PCORI Biweekly COVID-19 Scan: Smartphone Applications, Surveillance Programs (January 9-22, 2021)
The Briefing provides an at-a-glance view of some important developments in the information universe surrounding COVID-19. The views presented here are solely those of ECRI Horizon Scanning and have not been vetted by other stakeholders.
The SARS-CoV-2 virus, which causes COVID-19, has been mutating since it emerged in 2019, as expected of a coronavirus. However, current emerging variants tend to be more transmissible. For example, a mutation known as N501Y seems to be making the variant known as B.1.1.7 (or the UK variant) more infectious. This mutation was recently found to be present in a variant emerging in Ohio.
The US Food and Drug Administration (FDA) has identified 2 existing tests (Linea COVID-19 Assay Kit and TaqPath COVID-19 Combo Kit) with potential to identify possible B.1.1.7 infections. National efforts to increase genomic surveillance of this and other variants are ramping up (see Topics to Watch).
Preliminary studies suggest that the Pfizer vaccine is likely to work against the N501Y mutant, but research is ongoing for other vaccines and other variants. For now, getting vaccines into people remains our best prospect to control the spread of the illness, but vaccination processes are facing the twin challenges of communication and scheduling (see Topics to Watch for some possible solutions).
ECRI Horizon Scanning has selected the topics below as those with potential for impact relative to COVID-19 in the United States within the next 12 months. All views presented are preliminary and based on readily available information at the time of writing.
Because these topics are rapidly developing, we cannot guarantee the accuracy of this information after the date listed on this publication. In addition, all views expressed in the commentary section are solely those of ECRI Horizon Scanning and have not been vetted by other stakeholders. Topics are listed in alphabetical order.
Smartphone Applications to Manage COVID-19 Vaccine Communications and Scheduling
At a Glance
- The recent availability of multiple COVID-19 vaccines has created a need for broad campaigns to improve vaccine education, safety and efficacy monitoring, and appointment scheduling.
- With federal protocols for managing COVID-19 vaccinations lacking, state and local governments started developing their own policies and procedures, using a variety of approaches. These include smartphone apps or other electronic tools to educate the public and help ensure an orderly vaccine rollout.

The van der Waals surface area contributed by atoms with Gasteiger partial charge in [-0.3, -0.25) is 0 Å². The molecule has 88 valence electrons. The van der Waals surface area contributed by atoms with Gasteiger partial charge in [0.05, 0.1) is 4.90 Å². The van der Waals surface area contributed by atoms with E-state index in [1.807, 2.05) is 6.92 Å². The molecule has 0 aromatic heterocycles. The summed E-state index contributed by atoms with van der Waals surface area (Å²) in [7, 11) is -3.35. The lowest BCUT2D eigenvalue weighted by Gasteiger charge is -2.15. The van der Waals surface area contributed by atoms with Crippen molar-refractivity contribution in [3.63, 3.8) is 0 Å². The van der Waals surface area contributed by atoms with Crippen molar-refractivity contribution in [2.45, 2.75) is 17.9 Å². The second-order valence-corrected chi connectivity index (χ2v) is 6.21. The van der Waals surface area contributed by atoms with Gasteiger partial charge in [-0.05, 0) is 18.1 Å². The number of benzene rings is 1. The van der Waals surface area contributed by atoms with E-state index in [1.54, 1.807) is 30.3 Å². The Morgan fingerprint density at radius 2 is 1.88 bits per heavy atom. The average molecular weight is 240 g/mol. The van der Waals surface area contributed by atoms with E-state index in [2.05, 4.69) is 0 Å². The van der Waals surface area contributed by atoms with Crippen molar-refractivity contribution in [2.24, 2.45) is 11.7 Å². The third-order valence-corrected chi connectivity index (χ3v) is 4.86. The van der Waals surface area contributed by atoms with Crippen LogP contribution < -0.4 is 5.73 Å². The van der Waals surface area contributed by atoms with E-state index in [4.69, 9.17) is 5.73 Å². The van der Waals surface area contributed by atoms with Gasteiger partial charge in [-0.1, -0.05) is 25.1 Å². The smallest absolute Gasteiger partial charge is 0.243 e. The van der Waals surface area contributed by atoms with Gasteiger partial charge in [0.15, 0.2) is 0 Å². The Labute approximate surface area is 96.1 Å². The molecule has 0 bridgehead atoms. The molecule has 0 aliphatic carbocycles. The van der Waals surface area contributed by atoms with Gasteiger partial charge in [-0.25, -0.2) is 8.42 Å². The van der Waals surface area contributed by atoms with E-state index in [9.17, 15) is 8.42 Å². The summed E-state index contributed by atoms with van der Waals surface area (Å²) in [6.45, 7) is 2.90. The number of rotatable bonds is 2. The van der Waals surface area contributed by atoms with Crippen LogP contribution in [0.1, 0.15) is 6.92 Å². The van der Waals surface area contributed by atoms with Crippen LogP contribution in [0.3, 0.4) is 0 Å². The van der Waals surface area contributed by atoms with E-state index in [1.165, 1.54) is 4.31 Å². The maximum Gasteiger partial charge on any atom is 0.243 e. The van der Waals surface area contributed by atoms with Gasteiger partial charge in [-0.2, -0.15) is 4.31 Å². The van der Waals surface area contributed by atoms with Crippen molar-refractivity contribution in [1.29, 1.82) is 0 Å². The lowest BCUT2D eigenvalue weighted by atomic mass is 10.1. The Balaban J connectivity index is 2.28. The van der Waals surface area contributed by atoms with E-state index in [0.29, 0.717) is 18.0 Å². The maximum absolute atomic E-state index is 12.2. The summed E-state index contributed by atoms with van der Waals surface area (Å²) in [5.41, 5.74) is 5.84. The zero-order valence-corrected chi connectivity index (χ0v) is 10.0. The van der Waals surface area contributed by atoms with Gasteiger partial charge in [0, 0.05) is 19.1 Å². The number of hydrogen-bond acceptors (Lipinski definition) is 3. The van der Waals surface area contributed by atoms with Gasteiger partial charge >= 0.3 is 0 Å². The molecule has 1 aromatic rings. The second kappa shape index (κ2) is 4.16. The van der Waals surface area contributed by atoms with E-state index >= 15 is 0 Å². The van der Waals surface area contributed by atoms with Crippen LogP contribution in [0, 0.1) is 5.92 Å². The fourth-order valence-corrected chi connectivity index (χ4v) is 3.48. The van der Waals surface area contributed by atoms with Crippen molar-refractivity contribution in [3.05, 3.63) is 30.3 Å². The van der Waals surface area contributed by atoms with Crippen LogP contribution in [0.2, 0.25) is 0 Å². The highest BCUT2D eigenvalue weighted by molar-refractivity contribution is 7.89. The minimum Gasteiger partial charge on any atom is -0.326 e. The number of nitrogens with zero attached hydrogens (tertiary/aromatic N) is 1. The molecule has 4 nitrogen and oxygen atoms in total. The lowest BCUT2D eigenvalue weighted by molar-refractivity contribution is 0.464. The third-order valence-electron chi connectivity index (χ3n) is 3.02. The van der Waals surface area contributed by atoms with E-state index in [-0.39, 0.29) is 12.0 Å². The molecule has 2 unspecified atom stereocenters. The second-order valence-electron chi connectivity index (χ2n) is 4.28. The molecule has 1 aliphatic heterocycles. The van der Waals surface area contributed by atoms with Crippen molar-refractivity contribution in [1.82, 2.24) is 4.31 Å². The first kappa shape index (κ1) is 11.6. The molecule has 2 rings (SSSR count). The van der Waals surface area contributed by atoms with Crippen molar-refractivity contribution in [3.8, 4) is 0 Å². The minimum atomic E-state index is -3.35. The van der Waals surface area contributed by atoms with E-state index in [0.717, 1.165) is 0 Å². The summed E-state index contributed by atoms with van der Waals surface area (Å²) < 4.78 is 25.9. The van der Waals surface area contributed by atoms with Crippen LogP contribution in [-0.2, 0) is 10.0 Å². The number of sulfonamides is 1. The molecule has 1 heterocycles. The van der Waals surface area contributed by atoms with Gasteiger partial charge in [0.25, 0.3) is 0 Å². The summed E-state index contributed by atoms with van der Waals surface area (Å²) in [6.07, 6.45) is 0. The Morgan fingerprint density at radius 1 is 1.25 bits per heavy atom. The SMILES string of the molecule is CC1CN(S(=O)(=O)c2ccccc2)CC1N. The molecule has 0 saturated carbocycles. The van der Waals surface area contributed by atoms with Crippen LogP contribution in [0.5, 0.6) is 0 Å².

- Multiple smartphone apps are under development to help public health professionals communicate about and schedule COVID-19 vaccines.
- The apps support vaccine distribution, education, and guidance. The apps can deliver patient communications through phones, smartwatches, and computers and allow users to learn about the vaccines, schedule vaccine appointments, and report side effects. Users also can be reminded about second doses or about engaging in protective measures after receiving their vaccinations.
The availability of multiple COVID-19 vaccines through FDA Emergency Use Authorizations has created a need for large public vaccine initiatives: education campaigns, effectiveness monitoring, appointment scheduling, and reporting of side effects. Several applications are under development to help government agencies and health care professionals communicate about and schedule COVID-19 vaccines. With an initial absence of federal protocols for managing COVID-19 vaccinations, state and local governments have developed their own policies and procedures, using approaches that include smartphone apps and other electronic tools to educate the public and help administer an orderly vaccine rollout.
For example, GetWellNetwork (Bethesda, MD) has developed an app that supports vaccine distribution, education, and guidance for health care organizations across the country. The app delivers patient communications through smartphones, smartwatches, and computers. It allows users to schedule vaccine appointments, report side effects, learn more about the vaccines, and receive reminders about second doses. The app also sends users reminders to remain engaged in protective measures even after receiving their vaccinations. Other vaccine-management app developers include Skedulo Holdings, Inc (San Francisco, CA), Mozzaz Corp (Philadelphia, PA), and RSVPify LLC (Chicago, IL).
Smartphone applications to manage COVID-19 vaccine communications and scheduling might increase public knowledge about these initiatives, which could, in turn, improve adherence to COVID-19 vaccine dosing schedules. However, the widespread use of smartphone apps for vaccine scheduling and follow-up could raise concerns about patient data confidentiality.
Early feedback from ECRI internal stakeholders suggested that implementing these apps with COVID-19 vaccine rollout programs could improve vaccine uptake, if well-timed and convenient for users. Stakeholders noted that similar apps (eg, appointment reminders, symptom checkers) are increasingly common across health care, suggesting that the public might be open to adopting familiar technology for COVID-19 vaccination efforts.
On the other hand, stakeholders thought that the technology’s usefulness could be limited if users disregard app recommendations or instructions. Single-language-only apps might limit vaccination efforts and increase disparities in some communities. Also, the use of multiple vaccine-related apps by different health systems or municipalities might fragment vaccine rollout efforts and slow overall progress, compared with more centralized national health systems.
- Categories: Systems and management
- Areas of potential impact: Health care delivery and process
Surveillance Programs to Identify and Follow the Spread of Emerging SARS-CoV-2 Variants
At a Glance
- In December 2020, two genetic variants of SARS-CoV-2 with higher transmissibility were identified in the United Kingdom (variant B.1.1.7) and South Africa (B.1.351). These variants were subsequently detected in locations around the world.
- The variants do not seem to increase disease severity. But they might be more transmissible than the previously dominant variant, which might lead to an increase in infections and subsequent COVID-19–related deaths. And concerns remain that these or future variants might compromise COVID vaccine efficacy.